“Don’t just listen to me, listen to Republican Gov. Rick Scott“
That’s what Democratic U.S. Sen. Bill Nelson‘s attorney said Friday morning when asked why he appeared so confident Nelson would eventually win Florida’s contested U.S. Senate election if it goes to a recount.
“I do think that his, the tone and tenor of his behavior last night is not suggestive of any campaign that believes it is winning. So if you want to know why I think this race is tightening, look at the behavior of your Governor. He had a hastily called press conference. He himself said that as ballots are being counted it is tightening,” Marc Elias, lead recount attorney for Nelson’s campaign said during a telephone news conference Friday morning.
“And then he made some veiled threat or suggestion that he was going to somehow involve law enforcement. This is not a third-world dictatorship,” he added.
The latter comment was part of the back-and-forth between the Scott and Nelson campaigns as both now are seeking legal actions in the U.S. Senate election, and both counter-charged each other with doing so to thwart voters’ will.
Scott said he was getting law enforcement to investigate voting issues, and Elias said that was not appropriate in an election in which Scott stands, and that Nelson’s campaign would challenge such action in court. Elias said Nelson’s campaign was suing to stop signature comparisons by untrained poll workers, and Scott’s campaign charged that was an effort to count fraudulent ballots.
The legal efforts and counter-accusations come as the contest remains tight. The latest numbers from the Florida Division of Elections show the vote spread right around 15,000 votes, with Scott leading, out of 8.17 million votes. At that rate, a difference of 0.18 percent, the election would qualify for a hand recount next week.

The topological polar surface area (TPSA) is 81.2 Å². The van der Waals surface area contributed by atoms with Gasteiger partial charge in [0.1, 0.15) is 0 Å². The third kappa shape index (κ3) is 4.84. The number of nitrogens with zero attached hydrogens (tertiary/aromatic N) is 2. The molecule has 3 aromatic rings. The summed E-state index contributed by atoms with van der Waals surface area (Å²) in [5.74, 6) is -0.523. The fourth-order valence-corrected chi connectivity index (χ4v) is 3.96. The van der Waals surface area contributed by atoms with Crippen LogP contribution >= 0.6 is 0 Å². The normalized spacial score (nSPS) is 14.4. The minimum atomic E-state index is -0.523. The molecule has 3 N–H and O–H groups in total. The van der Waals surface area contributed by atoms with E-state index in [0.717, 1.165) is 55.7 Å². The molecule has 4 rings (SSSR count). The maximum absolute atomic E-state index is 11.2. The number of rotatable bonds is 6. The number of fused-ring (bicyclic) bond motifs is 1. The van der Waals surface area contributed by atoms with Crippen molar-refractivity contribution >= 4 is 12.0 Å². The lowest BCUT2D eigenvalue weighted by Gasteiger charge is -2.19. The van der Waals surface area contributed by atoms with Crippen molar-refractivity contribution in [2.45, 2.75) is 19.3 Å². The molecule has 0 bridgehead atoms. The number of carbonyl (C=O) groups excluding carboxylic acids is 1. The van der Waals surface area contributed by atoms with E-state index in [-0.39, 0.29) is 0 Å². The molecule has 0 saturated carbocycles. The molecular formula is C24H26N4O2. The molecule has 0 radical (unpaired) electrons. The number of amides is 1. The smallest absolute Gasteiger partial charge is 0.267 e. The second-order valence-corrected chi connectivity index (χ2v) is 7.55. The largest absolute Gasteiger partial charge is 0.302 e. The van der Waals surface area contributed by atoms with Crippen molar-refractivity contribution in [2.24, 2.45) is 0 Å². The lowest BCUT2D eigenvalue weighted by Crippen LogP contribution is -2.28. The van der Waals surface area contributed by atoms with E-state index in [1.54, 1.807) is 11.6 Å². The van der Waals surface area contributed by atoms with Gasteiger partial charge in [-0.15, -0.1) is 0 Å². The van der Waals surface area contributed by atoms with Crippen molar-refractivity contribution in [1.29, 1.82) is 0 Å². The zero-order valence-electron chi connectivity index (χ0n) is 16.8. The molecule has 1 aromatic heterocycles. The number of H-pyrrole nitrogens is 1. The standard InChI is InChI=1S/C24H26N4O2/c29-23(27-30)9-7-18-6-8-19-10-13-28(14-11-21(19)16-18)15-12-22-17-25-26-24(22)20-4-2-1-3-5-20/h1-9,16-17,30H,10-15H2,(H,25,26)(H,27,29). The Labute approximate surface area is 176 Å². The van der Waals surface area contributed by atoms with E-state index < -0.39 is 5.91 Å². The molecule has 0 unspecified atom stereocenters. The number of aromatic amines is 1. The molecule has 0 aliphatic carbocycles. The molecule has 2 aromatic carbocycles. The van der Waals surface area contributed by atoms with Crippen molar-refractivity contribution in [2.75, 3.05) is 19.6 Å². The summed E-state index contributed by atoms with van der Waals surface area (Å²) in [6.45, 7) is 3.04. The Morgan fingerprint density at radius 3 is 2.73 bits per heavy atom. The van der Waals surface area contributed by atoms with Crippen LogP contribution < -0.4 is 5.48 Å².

In Nelson’s case, Elias announced the campaign was filing suit in U.S. District Court for the Northern District of Florida to contest the Florida law and practice of letting non-experts in canvassing boards and Supervisors of Elections offices compare voter signatures on provisional and mail-in ballots to see if they match, to determine if the votes should be counted.
Elias said the practice leads to a “complete lack of uniformity” in how ballots are judged. He contended that studies show such practice is more likely to throw out valid signatures than to prevent fraudulent votes. The lawsuit seeks to end the practice, and cited four cases in which federal judges have stayed such practices.
Scott’s campaign countered with accusations that Nelson’s lawsuit is all about allowing for the counting of fraudulent votes.
“With today’s filing, their desperation has driven them to ask the federal courts to allow voter fraud,” Jackie Schutz Zeckman, Scott’s campaign manager, declared in a written statement issued before Elias’ press conference. “They are asking courts to overrule election officials and accept ballots that were not legally cast.”
Schutz Zeckman also alluded to the mystery of tens of thousands of ballots being discovered in Broward and Palm Beach counties after Election Day, a matter that is not addressed in Nelson’s federal lawsuit. She argued those ballots should not be counted.
“They aim to disenfranchise law-abiding Florida voters by producing ballots out of thin air until they have enough to win. We will not allow them to steal this election. Every vote that was legally and verifiably cast prior to the polls closing at 7 p.m. on Tuesday should, of course, be counted. Any votes that mysteriously showed up after that deadline are invalid,” she added.
Elias said those ballots were lawfully cast and must be counted on behalf of the voters who cast them. He charged Scott with acting inappropriately by asking the Florida Department of Law Enforcement to investigate.
“It is not appropriate for the Governor of any state to suggest that he is going to use the powers of the state as Governor to interject his law enforcement authority to prevent the counting of ballots that have been lawfully cast, especially in an election in which he stands,” Elias said.
“It is highly inappropriate and I can assure you we will take all the necessary steps in court to make sure that Sen. Nelson’s interests are protected if that were to come to pass.”